The U.S. Food & Drug Administration unveiled a new initiative focused on food safety Monday, publishing a policy blueprint that cites the potential role of blockchain tech in tracking products.
The FDA announced the blueprint and positioned it as the start of a process "to help ensure that we have the safest food system in the world," according to remarks from commissioner Stephen Hahn.
According to the blueprint document, one major component of the overall plan is to use emerging technologies to enhance existing systems and build new ones.
"When we look at how industries track, through digital means, the real-time movement of planes, ride sharing, and packaged goods or how firms are harnessing big data to identify trends, it is clear FDA and our stakeholders should be looking at how to tap into new technologies that include, but are not limited to, artificial intelligence, the Internet of Things, sensor technologies, and blockchain," the document notes.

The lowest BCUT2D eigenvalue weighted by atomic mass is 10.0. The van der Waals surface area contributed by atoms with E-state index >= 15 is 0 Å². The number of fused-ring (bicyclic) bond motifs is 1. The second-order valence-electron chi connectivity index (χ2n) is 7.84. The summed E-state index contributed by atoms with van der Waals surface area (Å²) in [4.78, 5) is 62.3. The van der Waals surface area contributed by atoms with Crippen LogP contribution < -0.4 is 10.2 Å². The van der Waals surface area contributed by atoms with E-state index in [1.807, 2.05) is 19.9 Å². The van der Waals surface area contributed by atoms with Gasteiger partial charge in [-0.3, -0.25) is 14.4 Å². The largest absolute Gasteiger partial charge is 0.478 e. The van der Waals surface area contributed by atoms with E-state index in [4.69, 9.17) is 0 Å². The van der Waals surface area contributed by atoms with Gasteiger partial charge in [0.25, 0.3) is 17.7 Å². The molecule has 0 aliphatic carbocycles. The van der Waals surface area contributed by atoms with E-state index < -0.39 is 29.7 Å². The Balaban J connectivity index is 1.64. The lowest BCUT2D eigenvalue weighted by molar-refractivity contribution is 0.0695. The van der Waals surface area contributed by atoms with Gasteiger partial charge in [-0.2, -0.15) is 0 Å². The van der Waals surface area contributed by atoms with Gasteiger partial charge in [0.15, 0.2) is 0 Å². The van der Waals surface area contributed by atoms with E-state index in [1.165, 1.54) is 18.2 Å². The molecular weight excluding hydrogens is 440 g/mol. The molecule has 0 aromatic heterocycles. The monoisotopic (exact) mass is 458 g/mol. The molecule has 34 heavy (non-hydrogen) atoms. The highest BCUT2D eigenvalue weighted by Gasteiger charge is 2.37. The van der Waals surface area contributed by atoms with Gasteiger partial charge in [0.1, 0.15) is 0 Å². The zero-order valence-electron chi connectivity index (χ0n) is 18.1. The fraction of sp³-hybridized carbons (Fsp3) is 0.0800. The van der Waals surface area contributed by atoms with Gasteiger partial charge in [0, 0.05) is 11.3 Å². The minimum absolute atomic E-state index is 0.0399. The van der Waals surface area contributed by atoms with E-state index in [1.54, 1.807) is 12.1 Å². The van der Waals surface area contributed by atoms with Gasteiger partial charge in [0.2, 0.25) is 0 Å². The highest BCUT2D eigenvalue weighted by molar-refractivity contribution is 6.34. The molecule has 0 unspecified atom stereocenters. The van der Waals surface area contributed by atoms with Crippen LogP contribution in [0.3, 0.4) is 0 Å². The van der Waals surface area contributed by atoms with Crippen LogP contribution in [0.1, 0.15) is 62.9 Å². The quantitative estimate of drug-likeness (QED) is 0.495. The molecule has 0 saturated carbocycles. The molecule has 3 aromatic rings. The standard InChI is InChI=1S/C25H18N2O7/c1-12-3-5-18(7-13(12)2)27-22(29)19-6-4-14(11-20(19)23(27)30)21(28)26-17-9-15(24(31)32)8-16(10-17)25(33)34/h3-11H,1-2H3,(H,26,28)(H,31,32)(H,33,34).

While the plan largely shies away from specifics on how blockchain tech might be applied, one section — entitled "Leveraging the Digital Transformation" — refers to the construction of "an internal digital technology system, such as blockchain,to receive critical tracking events and key data elements from industry and regulatory partners."
Food tracing has long be held as a potential use case for so-called permissioned blockchains, and tech giants like IBM have staked out work in this area. For example, Dole has indicated its plans to roll out blockchain for its food tracing mechanisms over the next five years.
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